Signs designed by young church

You may have noticed some signs with an eco-theme appearing around the building in the last couple of weeks. They focus on using less energy, by turning off the lights and lowering the heating, and on recycling what we can. Designed by the young church, these signs are intended both to remind those using the building that we are trying to become more environmentally friendly as a church, and to help encourage everyone (including outside organisations using our premises) to do theirbit. Steve Hardiman

Litter pickers

If you frequent the flower room, you may also have noticed a litter-picker stick and heavyduty
gloves on the shelf. These have been newly purchased for those who volunteer in
keeping our car park and flower beds clean, allowing litter to be easily and hygienically
removed. More volunteers are always welcome! Sue Cordery

Lifestyles : Green Money

Money talks, or so it is said. This column has frequently looked at how the way we spend our money on everything from energy and travel to toiletries and Christmas decorations can speak of our concerns and priorities for the environment. Environmental and ethical considerations can also apply when saving and investing our money. Three years ago the Methodist Church fully divested from all fossil fuel companies such as Shell, saying “The pace of change across the oil and gas sector has been inadequate”. The amount of money we individually look after may seem small compared to the Methodist Church’s £1.3 billion (even that’s small in some circles), but we can all play our part. There’s now plenty of information available to help us make these decisions taking more than financial gain into account. Look at Good with money and the ethical consumer to get started. As demand has grown, many websites and providers of financial services and products now include information on green and/or ethical options.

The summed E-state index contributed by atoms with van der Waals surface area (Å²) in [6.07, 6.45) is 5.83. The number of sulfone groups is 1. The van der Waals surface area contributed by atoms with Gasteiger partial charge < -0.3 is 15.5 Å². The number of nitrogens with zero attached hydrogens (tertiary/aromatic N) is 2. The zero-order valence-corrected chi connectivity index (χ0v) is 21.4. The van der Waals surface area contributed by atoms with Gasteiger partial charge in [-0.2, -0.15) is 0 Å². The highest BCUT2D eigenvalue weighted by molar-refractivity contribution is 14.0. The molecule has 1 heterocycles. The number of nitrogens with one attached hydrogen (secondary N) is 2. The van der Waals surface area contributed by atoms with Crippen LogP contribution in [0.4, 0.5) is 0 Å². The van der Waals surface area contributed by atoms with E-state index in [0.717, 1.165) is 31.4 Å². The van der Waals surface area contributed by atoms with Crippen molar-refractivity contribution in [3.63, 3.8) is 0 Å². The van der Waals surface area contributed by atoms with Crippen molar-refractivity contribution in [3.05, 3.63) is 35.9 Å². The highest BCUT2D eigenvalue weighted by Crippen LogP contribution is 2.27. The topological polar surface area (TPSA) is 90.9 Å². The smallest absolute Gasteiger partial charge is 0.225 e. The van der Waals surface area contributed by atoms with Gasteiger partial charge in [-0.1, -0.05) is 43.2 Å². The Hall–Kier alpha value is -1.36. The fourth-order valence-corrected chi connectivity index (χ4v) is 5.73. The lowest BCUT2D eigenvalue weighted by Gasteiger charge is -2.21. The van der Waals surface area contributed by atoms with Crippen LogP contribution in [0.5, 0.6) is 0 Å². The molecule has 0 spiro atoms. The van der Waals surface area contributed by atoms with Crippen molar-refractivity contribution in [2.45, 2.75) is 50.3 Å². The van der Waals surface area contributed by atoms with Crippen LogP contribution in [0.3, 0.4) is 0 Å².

Most people in UK have a bank account, but many of the well-known banks invest huge sums of money in the fossil fuel industry. So some people boycott these banks, and maybe the pressure is beginning to have an effect – for example, Barclays, the main fossil fuel financer in Europe, recently announced it will cease direct funding of new fossil fuel projects, although this was greeted with scepticism by some. At the other end of the spectrum, Triodos Bank is widely reported to be one of the “greenest” banks, though make sure you know what the basis is for scoring or judging a bank as “green”. The Triodos current account is online only (it has no physical branches) and has a monthly fee, so is probably not suitable for everyone. But if you do want to switch your current account to a greener bank, there’s an industry-wide switching service to make it relatively easy

For savers there’s an increasing array of green options. You can still expect a return, but it’s likely to be lower than if you ignore environmental or ethical goals such as avoiding supporting the production and trade of arms and weapons. The money you save will be used to fund ethical or environmental initiatives, but again check the small print to avoid greenwashing. Banks offering green savings accounts include Triodos, Paragon and Charity, and in 2021 the government-backed NS&I introduced a Green Savings Bond. An ethical fund allows investment in a range of companies, but there are different types of fund with different objectives. Specifically green funds will avoid companies involved with fossil fuels, and invest in renewables or other companies that mitigate climate change. Other ethical funds may focus more on companies that score well on social factors such as human rights, labour practices, and diversity and inclusion.

Green mortgages are becoming more popular. Some give better interest rates if you live in an energy efficient home, while others include incentives for making green improvements such as improving insulation. However, a green mortgage doesn’t usually say anything about the environmental credentials of the lender.
Whatever you are thinking about doing with your money, the bottom line is to do your research, and make sure the fund or organization is in line with your environmental or other values and principles. And lastly, a disclaimer : this article does not constitute financial advice or an investment recommendation! Roger Day